Orphée - Orpheus - Jean Cocteau - Rolls Royce - motorcycles

These echoes of Nazi Germany indicate what’s at stake when art becomes detached from life. As soon as Orpheus begins to follow the princess, he enters a world of reversals – negative photography, backwards motion, gravity turned on its side, crossing through a mirror. The poet’s attraction to death is a kind of perversity, and we can read a distilled perversity in each of Cégeste’s lines: “Silence goes faster backwards,” “The bird sings with its fingers,” etc., not to mention the totally blank magazine Nudisme. It’s not the minimalism or even the abstraction of this art that Orphée criticizes, but its irrelevance to life. The movie does not necessarily target any particular style of art (although Cocteau had sharp differences with the Surrealists), but rather an attitude that justifies art for its own sake, separate from humanity.

Orphée - Orpheus - Jean Cocteau - Jean Marais - Marie Déa - Eurydice

At the end the princess and Heurtebise sacrifice themselves to let Orpheus go back in time and return to Eurydice. He holds his wife affectionately, speaks of resuming his work, and contemplates the birth of a son. It’s a happy ending for the couple, but not for the princess and Heurtebise, who walk to their doom in the final shot. The sacrifice of these two spirits is an act of love, a twist on the ancient myth where the gods fell in love with Orpheus. Here the story threatens to undo its point: by making the artist so seductive that the immortal spirits exempt him from their rules, the story comes close to putting both art and artist above mortal life. The movie however is careful to avoid this. Orpheus is saved, but he’s not brought back to the café to enjoy a life of fame – he’s brought back to his bedroom to enjoy an ordinary life with his family. Cocteau also inserts a paradoxical comment in voice-over: “The death of a poet requires a sacrifice to render him immortal,” speaking of immortality and death without excluding either one. The typical understanding of an artist’s “immortality”, if we’re not to take it literally, is in the sense of reputation – but if we’ve paid attention to Orphée, it’s not the vanity of reputation that counts. What’s essential is that the artist always remains connected to life.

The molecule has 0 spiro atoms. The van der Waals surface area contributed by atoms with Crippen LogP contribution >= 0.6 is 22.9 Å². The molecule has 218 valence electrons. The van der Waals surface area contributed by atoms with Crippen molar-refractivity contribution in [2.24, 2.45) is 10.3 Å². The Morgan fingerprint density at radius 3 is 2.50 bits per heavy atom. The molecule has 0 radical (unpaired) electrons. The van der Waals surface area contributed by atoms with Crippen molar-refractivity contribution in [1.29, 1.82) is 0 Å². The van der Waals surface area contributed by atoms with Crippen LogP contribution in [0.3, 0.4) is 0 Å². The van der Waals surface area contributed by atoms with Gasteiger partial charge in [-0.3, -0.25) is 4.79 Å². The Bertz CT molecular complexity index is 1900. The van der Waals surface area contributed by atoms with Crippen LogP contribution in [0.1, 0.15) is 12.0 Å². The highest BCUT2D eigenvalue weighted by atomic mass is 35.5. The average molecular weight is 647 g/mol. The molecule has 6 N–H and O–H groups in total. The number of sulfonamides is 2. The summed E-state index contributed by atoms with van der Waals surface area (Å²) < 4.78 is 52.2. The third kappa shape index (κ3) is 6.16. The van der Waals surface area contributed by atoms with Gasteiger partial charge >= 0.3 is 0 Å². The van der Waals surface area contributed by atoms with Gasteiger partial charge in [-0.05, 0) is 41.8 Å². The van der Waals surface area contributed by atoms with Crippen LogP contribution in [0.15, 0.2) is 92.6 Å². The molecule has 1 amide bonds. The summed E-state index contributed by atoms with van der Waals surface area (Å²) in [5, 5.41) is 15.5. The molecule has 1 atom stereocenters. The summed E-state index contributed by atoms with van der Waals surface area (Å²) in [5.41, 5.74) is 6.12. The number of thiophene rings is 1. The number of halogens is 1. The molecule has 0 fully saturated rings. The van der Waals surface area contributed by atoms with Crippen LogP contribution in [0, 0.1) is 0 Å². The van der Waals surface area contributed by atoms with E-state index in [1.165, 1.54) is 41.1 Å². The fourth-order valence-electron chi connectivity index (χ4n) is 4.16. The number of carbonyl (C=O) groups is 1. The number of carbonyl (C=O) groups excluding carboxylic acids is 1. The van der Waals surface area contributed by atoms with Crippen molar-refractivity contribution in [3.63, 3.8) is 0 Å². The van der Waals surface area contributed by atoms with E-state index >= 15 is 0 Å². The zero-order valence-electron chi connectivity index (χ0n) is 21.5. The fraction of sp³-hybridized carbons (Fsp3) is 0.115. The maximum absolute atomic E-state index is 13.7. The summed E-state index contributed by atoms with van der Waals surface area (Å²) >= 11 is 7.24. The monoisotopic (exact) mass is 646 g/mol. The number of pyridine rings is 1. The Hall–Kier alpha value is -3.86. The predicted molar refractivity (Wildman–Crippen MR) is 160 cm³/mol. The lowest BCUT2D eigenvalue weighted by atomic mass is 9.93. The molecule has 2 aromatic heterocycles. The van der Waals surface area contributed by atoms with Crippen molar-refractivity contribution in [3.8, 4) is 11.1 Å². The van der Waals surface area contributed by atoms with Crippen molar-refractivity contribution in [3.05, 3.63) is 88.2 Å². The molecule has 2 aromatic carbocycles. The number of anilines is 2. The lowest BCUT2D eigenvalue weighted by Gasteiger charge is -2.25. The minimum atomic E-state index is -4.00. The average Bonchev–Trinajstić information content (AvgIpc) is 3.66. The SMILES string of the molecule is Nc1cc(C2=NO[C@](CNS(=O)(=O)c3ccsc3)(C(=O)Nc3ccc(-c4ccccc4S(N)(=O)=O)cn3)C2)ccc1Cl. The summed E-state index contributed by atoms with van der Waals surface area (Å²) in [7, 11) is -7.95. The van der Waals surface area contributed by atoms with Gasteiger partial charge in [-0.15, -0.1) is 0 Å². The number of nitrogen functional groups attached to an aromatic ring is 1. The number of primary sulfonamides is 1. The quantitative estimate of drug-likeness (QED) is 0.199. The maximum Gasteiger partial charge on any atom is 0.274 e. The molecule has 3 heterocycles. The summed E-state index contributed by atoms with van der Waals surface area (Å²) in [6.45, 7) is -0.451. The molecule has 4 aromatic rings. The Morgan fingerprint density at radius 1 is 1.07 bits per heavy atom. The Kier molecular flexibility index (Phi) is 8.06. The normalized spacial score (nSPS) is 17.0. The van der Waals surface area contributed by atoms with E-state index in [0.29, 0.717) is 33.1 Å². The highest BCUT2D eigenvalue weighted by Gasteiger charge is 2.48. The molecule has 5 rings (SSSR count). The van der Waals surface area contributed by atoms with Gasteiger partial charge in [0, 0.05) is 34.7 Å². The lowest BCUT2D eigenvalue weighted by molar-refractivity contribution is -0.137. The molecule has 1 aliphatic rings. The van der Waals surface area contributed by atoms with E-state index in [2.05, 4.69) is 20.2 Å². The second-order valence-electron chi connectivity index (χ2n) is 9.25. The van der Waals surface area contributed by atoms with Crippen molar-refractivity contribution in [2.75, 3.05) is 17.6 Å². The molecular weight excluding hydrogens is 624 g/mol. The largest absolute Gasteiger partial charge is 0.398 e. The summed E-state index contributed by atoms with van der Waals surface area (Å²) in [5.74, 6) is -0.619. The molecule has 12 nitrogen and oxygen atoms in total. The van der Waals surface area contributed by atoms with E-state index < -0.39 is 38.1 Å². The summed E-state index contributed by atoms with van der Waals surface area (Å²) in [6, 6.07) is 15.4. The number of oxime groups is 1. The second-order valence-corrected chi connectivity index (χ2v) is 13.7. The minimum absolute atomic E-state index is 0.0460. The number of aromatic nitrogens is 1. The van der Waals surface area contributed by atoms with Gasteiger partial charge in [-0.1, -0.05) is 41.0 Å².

The Blood of a Poet – Artist’s journey away from an inert kind of art; line near the end about death and immortality

Vampyr – Death as a metaphor for art detached from life

A Matter of Life and Death – Contest between a poet and dead spirits for a couple’s continued life on Earth

Les parents terribles – Spirit of ancient Greek drama translated into film

Les enfants terriblesFilmed concurrently with Cocteau’s involvement; allusions to ancient Greek myth or drama

Vivre sa vie – Story of a man drawn into art at the expense of a woman’s life; critique of placing art above life

Pierrot le fou – Art as an expression of a death wish

I Knew Her Well – Art disconnected from humanity leads to death

Made in U.S.A – Series of short meaningless but enigmatic sentences

Andrei Rublev – Argument that an artist’s work must be grounded in earthly reality


  • Silence goes faster backwards.
  • A single glass of water lights the world.
  • The mirrors would do well to reflect further.
  • 38, 39, 40
  • 2294
  • The bird sings with its fingers.
  • The mourning of young widows is as brief as a noonday candle.
  • Jupiter gives wisdom to those he would lose.